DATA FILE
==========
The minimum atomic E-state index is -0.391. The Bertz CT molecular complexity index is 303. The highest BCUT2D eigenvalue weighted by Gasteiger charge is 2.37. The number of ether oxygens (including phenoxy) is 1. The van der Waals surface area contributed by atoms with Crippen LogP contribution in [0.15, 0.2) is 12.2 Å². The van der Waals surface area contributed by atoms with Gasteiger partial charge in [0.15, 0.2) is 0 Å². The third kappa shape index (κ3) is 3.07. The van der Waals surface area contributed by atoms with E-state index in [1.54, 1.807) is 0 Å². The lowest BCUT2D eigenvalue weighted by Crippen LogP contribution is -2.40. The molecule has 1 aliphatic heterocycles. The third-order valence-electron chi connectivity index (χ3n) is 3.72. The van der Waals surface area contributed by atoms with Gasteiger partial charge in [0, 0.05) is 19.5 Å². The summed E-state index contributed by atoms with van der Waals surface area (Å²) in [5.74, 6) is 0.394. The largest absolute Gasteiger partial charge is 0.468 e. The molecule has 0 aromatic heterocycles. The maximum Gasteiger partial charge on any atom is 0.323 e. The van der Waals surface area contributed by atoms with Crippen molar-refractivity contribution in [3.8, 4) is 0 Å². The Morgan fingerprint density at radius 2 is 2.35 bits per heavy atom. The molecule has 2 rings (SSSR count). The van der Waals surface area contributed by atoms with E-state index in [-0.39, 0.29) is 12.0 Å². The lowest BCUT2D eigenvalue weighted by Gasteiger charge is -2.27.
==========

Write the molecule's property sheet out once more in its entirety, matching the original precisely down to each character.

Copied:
The minimum atomic E-state index is -0.391. The Bertz CT molecular complexity index is 303. The highest BCUT2D eigenvalue weighted by Gasteiger charge is 2.37. The number of ether oxygens (including phenoxy) is 1. The van der Waals surface area contributed by atoms with Crippen LogP contribution in [0.15, 0.2) is 12.2 Å². The van der Waals surface area contributed by atoms with Gasteiger partial charge in [0.15, 0.2) is 0 Å². The third kappa shape index (κ3) is 3.07. The van der Waals surface area contributed by atoms with E-state index in [1.54, 1.807) is 0 Å². The lowest BCUT2D eigenvalue weighted by Crippen LogP contribution is -2.40. The molecule has 1 aliphatic heterocycles. The third-order valence-electron chi connectivity index (χ3n) is 3.72. The van der Waals surface area contributed by atoms with Gasteiger partial charge in [0, 0.05) is 19.5 Å². The summed E-state index contributed by atoms with van der Waals surface area (Å²) in [5.74, 6) is 0.394. The largest absolute Gasteiger partial charge is 0.468 e. The molecule has 0 aromatic heterocycles. The maximum Gasteiger partial charge on any atom is 0.323 e. The van der Waals surface area contributed by atoms with Crippen molar-refractivity contribution in [3.8, 4) is 0 Å². The Morgan fingerprint density at radius 2 is 2.35 bits per heavy atom. The molecule has 2 rings (SSSR count). The van der Waals surface area contributed by atoms with E-state index in [-0.39, 0.29) is 12.0 Å². The lowest BCUT2D eigenvalue weighted by Gasteiger charge is -2.27.